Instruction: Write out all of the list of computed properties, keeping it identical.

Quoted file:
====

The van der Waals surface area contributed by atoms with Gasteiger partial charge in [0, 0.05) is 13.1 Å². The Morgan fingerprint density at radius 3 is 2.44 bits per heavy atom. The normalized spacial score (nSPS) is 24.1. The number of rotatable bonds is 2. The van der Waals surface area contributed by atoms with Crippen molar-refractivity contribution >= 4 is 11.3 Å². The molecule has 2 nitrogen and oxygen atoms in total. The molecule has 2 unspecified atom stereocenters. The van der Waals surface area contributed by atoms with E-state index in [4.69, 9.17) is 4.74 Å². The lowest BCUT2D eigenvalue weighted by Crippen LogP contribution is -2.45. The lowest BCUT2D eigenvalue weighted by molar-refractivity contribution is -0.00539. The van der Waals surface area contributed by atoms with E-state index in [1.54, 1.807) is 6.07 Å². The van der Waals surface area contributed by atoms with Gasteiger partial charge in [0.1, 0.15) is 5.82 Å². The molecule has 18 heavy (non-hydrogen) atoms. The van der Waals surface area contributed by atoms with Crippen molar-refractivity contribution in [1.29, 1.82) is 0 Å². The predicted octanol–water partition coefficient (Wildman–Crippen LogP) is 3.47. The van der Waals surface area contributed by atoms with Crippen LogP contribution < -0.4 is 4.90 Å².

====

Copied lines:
The van der Waals surface area contributed by atoms with Gasteiger partial charge in [0, 0.05) is 13.1 Å². The Morgan fingerprint density at radius 3 is 2.44 bits per heavy atom. The normalized spacial score (nSPS) is 24.1. The number of rotatable bonds is 2. The van der Waals surface area contributed by atoms with Crippen molar-refractivity contribution >= 4 is 11.3 Å². The molecule has 2 nitrogen and oxygen atoms in total. The molecule has 2 unspecified atom stereocenters. The van der Waals surface area contributed by atoms with E-state index in [4.69, 9.17) is 4.74 Å². The lowest BCUT2D eigenvalue weighted by Crippen LogP contribution is -2.45. The lowest BCUT2D eigenvalue weighted by molar-refractivity contribution is -0.00539. The van der Waals surface area contributed by atoms with E-state index in [1.54, 1.807) is 6.07 Å². The van der Waals surface area contributed by atoms with Gasteiger partial charge in [0.1, 0.15) is 5.82 Å². The molecule has 18 heavy (non-hydrogen) atoms. The van der Waals surface area contributed by atoms with Crippen molar-refractivity contribution in [1.29, 1.82) is 0 Å². The predicted octanol–water partition coefficient (Wildman–Crippen LogP) is 3.47. The van der Waals surface area contributed by atoms with Crippen LogP contribution < -0.4 is 4.90 Å².